A Framework for Innovation
May 14, 2012
How does a large company create an environment that encourages and leverages internal innovation? Here is my checklist of prerequisites for "enterprise" innovation:
Great people. You may think this goes without saying, but it cannot be emphasized enough. You cannot hire drones who put in 8 hours for a paycheck and then head out the door. You need passionate, creative people, people who love their work, people who are impatient with "getting by" and want to be the best at what they do. These are the Innovators. Without them, innovation does not happen.
A clear vision. Innovation happens at the edges. It is not a top-down directed process, it is an organic, bottom-up growth. In order for the innovators at the edge to produce innovations that are relavent to the business, top management must articulate and communicate a clear vision for the direction of the company. If the innovators can see the direction, they will innovate in that direction and get you there faster. If not, they will innovate in random directions, and you won't get the full benefit of innovation. A clear vision is the difference between innovation and distraction.
Spare capacity. Innovation is experimentation. Innovators need time to experiment, and they won't have that if 100% of their time is allocated to executing your current plan. This is the hardest thing for top managers to accept, but it is absolutely essential. You need slack time, or there simply will not be any innovation. Allocate one slice of your capacity for executing the plan. Reserve a second slice for unplanned work and process improvements. Allocate a third slice explicitly to innovation. The relative size of the slices will be entirely dependent on your own business and your desired outcome. My personal preference is 50/30/20.
Freedom to make decisions. Innovators by definition have to make decisions, make changes, form partnerships, and allocate resources from the pool of spare capacity. If permission is required to accomplish these things, then innovation will be quashed before it can succeed.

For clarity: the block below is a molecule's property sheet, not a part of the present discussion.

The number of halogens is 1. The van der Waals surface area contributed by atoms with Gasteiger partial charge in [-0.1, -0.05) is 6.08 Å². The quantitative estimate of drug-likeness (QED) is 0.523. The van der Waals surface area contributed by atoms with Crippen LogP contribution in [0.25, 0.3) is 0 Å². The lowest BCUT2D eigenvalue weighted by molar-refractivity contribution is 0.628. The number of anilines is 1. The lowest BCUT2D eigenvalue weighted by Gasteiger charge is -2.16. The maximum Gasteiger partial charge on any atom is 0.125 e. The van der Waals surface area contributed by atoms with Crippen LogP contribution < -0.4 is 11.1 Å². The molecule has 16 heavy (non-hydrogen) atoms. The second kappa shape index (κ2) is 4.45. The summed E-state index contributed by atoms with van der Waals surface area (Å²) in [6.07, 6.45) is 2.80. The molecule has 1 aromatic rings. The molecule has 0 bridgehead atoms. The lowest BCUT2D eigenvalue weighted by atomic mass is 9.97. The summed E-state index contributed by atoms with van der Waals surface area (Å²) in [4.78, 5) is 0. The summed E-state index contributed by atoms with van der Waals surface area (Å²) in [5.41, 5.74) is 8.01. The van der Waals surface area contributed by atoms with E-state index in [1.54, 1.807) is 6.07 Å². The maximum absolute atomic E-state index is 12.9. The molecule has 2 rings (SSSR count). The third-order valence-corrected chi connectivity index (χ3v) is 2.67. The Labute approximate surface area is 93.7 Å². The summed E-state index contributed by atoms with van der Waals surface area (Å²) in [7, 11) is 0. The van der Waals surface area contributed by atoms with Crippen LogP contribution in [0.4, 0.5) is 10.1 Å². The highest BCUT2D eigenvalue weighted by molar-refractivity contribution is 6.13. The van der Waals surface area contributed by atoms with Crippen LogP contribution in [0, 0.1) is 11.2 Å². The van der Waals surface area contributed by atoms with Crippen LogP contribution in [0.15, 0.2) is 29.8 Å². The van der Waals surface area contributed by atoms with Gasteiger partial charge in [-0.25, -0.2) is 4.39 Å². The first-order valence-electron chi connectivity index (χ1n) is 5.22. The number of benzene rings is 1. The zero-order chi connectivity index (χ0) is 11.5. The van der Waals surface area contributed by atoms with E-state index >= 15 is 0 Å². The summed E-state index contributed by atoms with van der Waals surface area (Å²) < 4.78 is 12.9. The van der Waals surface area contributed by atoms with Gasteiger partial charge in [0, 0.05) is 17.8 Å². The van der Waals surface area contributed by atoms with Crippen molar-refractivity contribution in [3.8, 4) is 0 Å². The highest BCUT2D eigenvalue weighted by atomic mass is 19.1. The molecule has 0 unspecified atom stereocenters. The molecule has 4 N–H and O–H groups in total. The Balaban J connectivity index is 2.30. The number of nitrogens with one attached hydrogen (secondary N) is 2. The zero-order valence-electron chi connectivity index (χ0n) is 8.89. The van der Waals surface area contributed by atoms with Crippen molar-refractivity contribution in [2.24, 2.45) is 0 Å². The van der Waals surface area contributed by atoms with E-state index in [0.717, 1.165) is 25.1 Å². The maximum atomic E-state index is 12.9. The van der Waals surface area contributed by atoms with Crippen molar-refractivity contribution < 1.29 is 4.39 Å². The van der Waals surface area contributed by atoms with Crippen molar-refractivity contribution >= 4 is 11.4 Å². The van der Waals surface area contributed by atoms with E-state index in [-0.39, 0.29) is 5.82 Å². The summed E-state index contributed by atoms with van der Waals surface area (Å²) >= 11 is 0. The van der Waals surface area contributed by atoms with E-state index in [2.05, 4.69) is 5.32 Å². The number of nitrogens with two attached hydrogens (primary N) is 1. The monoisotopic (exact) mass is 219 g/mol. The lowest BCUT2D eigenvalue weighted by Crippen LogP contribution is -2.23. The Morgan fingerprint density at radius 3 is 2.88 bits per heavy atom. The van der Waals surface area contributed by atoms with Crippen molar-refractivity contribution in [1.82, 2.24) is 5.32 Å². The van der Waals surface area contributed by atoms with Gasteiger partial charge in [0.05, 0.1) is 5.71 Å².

Accessible Business Intelligence. If you are going to give innovators permission to make decisions, you must give them the information and tools they need to fuel decision making. Innovators need transparent access to customer data, product data, sales data, cost data. Without it, they are shooting in the dark, and the chances of success are low. Innovators also need easy access to tools for gathering their own data, for evaluating experiments and measuring success vs. failure.
Freedom to fail. Innovation is experimentation, and experiments, by their nature, do not always have the expected outcome. When Innovators exercise their power to make decisions, some of the decisions will be wrong ones. Innovators need to feel secure that they will not be punished for taking a chance if it doesn't work out. Remember, these folks are corporate employees, not risk-taking entrepreneurs. They don't stand to make millions if their innovation succeeds, so they shouldn't have to give up their health coverage and pension if it doesn't. Make it clear that failure is a learning opportunity, not a firing offense.
The above are a few requirements for fostering innovation in large companies. Ultimately, innovation only happens where the culture supports it. Managers at all levels build company culture through their hiring and firing practices first, and management styles second. If your managers fear the new and different, your culture will never innovate. Ensuring the above factors at all levels of the organization should help to unchain your hidden innovation potential.
What's missing from this list? How does your company encourage (or discourage) innovation? Drop me a note in the comments.